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Another week, and another solid episode of Penn & Teller: Fool Us. So, without further ado, onto the performers:
Bill Cook: The Invisible Deck is a classic trick, involving a card freely selected by a volunteer, and the performer pulling a real deck out of their pocket with the selected card turned face up. Cook's version was a better presentation - it cut directly to the predicted card in a way that had more follow-through on the theme of invisible objects. The different style of climax also has the merit of throwing off any familiarity with the method for those magicians who are watching. It may not have been enough to fool Penn and Teller, but it was a good presentation all the same, and a joy to watch.
Wes Barker: It would not surprise me to discover that Barker has spent a lot of time busking. This was a busker's performance style through and through, keeping the audience engaged by continually bringing new and entertaining elements into the trick (a vital thing when one is attempting to attract passers-by on a street corner). Barker also provided a near-perfect example of how to fool a magician - you take an effect with a known method, and perform it with a different one. Barker's method looked like a force, smelled like a force, and to a magician the revelation that it was not a force was jaw dropping. He did provide a bit of a verbal flash, though - open any book somewhere in the middle and take a look at the page numbers, and you'll find one of the keys to his trick (I can't take credit for noticing this - that has to go to IMDB forum member hoosiersfan2011). Either way, it fooled Penn and Teller, and it was the standout performance of the night...for magicians, that is.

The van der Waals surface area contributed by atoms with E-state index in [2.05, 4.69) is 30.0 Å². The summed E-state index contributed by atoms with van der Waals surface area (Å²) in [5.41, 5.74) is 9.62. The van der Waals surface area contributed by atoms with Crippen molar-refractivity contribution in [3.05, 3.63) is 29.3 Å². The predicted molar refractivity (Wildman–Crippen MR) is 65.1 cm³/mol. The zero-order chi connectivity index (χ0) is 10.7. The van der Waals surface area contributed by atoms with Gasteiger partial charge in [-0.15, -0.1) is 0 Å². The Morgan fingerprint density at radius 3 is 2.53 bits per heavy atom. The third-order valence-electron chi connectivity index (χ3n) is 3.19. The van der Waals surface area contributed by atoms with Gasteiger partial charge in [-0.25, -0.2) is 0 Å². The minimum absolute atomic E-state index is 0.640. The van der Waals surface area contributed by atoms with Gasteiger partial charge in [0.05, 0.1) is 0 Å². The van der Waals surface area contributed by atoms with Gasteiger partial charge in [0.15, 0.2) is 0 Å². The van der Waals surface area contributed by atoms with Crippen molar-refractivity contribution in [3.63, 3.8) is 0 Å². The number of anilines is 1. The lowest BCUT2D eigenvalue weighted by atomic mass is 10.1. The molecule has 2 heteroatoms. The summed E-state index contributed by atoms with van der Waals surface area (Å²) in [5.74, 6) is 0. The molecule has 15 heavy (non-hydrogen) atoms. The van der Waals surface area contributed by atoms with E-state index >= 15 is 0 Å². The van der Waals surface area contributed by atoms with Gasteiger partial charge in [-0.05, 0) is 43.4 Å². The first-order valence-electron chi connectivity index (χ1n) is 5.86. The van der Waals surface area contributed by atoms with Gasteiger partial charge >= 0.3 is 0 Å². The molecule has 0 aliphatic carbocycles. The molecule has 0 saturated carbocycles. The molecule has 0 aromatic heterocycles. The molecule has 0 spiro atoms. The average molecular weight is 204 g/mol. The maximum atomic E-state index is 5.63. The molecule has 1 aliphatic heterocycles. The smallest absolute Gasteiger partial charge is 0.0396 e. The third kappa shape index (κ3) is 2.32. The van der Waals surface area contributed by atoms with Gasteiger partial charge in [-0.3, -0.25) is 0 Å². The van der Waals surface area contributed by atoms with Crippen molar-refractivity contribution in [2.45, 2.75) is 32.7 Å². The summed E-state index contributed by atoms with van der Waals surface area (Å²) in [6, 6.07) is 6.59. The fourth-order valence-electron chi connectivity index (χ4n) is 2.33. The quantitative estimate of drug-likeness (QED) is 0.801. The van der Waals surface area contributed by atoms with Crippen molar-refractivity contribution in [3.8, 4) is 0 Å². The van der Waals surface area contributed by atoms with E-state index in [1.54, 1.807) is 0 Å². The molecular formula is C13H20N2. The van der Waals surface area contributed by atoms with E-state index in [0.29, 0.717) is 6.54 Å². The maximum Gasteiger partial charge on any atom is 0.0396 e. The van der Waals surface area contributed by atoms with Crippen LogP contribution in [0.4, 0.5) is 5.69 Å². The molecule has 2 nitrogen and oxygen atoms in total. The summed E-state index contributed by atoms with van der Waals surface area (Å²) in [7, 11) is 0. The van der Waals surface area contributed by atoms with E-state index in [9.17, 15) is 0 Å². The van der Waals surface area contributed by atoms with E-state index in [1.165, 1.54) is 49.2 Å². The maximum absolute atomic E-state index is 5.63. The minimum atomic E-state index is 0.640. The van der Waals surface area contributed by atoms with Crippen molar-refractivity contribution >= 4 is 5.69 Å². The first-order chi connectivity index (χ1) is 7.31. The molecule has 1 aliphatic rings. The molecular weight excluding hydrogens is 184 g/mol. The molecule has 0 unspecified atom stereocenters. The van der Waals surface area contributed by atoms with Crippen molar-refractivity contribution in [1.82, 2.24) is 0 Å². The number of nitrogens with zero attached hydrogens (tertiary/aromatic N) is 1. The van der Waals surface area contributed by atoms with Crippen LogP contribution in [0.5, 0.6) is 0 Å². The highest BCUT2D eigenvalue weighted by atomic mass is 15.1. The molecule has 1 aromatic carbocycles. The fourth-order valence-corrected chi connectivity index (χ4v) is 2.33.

Matt Holtzclaw: This performance had two tricks, and we'll deal with them separately. The first is a version of the Hindu Thread, which is indeed a beautiful effect. Unfortunately, this time it was a bit of a missed opportunity - by presenting only the effect, Holtzclaw missed out on highlighting the themes the trick presents of unity and separation, and of pain and healing. So, it was beautiful, but it could have been so much more so. To get an idea of what it could look like, watch one of Eugene Burger's presentations of the trick. The second effect is something we haven't seen much on Fool Us this year: a carnival-style act. It is a magic trick that looks like a stunt. It is also a great presentation that, through no fault of the performer, is betrayed by the HD camera, which revealed more than it should have. Performed live, it would have been amazing. Holtzclaw didn't fool Penn and Teller, but it was a solid performance overall.
David Regal: For the first time this season, the title of standout trick of the night has to be shared. Barker may have been the best trick for magicians, but Regal has the best performance for lay audiences. He was energetic, funny, and fun. He also managed to take the idea of selecting a card and turn it on its head so that you didn't know what was coming next. He wasn't a fooler, but that doesn't matter - he was still great.
Penn and Teller: If I had to identify my favourite presentation of the cups and balls, it would be a tie between Ricky Jay and Penn & Teller. It speaks volumes about the duo's skill, along with the power of the trick itself, that they can do it with clear plastic cups, narrate and show you every single action, and it's still almost impossible to see the sleights. It is also evidence, if any is still needed, that the true magic lies in the performer instead of the method. I do have one criticism, though - I've now seen them perform it with a finale involving a lime, a potato, and a baseball, and the potato really was the best one. The baseball lacks the contrast in both shape and colour of the potato, and isn't the best way to finish up. But it's also a classic trick, well done, that everybody knows and is comfortable with... and that brings me to the subject of this week's commentary.